Throughout the season, there have been hints that the landscape of the NHL could be changing rapidly. Pittsburgh is now seen as the standard bearers of how to play the game thanks to Mike Sullivan’s fun-and-gun style and lightning-quick tape-to-tape passing. Toronto seems to be following suit and is an elite defender or two away from really making some noise.
On the other end of the spectrum. Los Angeles really painted themselves in a corner thanks to horrific salary cap management post-2014. San Jose seems to finally have their core group look a little-too battered and their younger players just don’t look good enough to carry them through in the long term. Lastly, even if they win the Stanley Cup, it will be nothing short of a miracle if Washington keeps every single key player back next year. Even doing something like that just may not make sense for the Capitals in the long run.
That leads us to the Chicago Blackhawks. Simply put, this team looks finished. If you have read everyone of my articles all regular season, you would have noticed that Joel Quenneville’s team has been the most overrated in my rankings this side of Ottawa. It’s too bad the Senators are rightfully taking advantage of every Boston Bruins injury in their first round series because now I have more energy at throwing jabs on these Blackhawks.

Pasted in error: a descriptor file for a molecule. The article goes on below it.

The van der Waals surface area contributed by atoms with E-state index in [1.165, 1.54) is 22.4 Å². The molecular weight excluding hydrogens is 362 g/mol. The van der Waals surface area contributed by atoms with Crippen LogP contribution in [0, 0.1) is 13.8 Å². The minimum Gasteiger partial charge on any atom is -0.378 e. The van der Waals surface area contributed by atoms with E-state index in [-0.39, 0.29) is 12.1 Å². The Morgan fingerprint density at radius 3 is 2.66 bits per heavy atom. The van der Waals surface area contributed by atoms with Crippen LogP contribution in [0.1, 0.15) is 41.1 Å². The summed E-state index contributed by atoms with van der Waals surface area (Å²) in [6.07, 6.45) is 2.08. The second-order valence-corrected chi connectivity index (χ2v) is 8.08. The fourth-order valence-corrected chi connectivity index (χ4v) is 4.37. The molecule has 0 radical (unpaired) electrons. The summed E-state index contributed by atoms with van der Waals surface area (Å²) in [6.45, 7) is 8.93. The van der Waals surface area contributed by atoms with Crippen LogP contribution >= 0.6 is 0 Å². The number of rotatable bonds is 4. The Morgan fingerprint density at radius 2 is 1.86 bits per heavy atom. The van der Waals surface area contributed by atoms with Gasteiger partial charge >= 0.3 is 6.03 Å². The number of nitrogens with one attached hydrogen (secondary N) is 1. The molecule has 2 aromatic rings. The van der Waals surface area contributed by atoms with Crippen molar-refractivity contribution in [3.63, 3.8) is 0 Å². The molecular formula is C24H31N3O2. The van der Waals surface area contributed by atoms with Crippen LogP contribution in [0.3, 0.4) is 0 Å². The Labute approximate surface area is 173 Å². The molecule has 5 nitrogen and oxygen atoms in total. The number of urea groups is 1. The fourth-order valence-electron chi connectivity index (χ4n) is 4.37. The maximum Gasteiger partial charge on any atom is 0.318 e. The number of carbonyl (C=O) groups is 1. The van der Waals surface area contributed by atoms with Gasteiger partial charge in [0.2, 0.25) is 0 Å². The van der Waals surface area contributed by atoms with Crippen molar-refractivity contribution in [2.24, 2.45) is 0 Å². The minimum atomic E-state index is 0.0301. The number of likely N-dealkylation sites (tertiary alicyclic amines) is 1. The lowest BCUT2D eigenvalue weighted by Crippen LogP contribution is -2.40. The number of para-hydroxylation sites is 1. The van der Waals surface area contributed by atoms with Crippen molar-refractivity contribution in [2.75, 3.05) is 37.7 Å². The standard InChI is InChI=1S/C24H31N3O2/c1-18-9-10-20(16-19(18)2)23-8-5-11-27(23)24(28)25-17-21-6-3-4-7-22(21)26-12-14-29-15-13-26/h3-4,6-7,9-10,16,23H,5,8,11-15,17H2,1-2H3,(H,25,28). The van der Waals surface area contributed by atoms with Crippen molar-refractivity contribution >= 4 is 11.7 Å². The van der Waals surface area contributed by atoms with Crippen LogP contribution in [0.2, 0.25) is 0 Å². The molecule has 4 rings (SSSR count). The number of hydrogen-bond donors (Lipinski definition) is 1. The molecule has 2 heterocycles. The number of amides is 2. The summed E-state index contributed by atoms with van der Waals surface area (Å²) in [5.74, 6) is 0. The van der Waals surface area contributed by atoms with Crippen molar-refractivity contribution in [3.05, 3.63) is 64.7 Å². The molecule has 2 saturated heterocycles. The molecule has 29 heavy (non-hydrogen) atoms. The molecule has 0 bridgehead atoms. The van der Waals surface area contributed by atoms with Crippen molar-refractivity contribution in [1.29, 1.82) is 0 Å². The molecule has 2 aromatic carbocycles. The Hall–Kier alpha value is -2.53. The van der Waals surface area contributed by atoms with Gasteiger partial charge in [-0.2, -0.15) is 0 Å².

Now Chicago probably should have won Game one if not for the heroics of Pekka Rinne. But beyond that, there was no way they deserved to win any other game this entire series. According to Natural Stat trick, Chicago was 13th out of the 16 playoff teams when it comes to score-adjusted puck possession at even strength this postseason at 47.6%. They also were only able to generate a below-league average 53.9 shot attempts per game during the series as Nashville had an answer to everything Quenneville threw at them. I will admit that during my playoff predictions, I was a genuine idiot in thinking that Calle Jarnkrok was going to miss a couple of games and that would be enough to swing the series Chicago’s way.
Instead, Jarnkrok’s adversary, Marian Hossa was an unmitigated disaster. The 38-year old may have only been bettered by Patrick Kane this series with his 15 shots on goal, but he finished the series with a 44.0% on-ice puck possession and was also on the ice for a shocking 67.0 shot attempts against per hour. Along with that, he finished with traditional box car stats of zero points and a -4 plus-minus (whatever that is worth). Hossa wasn’t even the worst on-ice defender in the series. Kane is never known for his defense, but along with him, all of Chicago’s top four defensemen in Duncan Keith, Brent Seabrook, Nicklas Hjalmarsson and Johnny Oduya gave up over 70 shot attempts per hour when they were on the ice at even strength. They simply had no answer to Nashville’s top forward line of Ryan Johansen, Viktor Arvidsson and Ryan Johansen.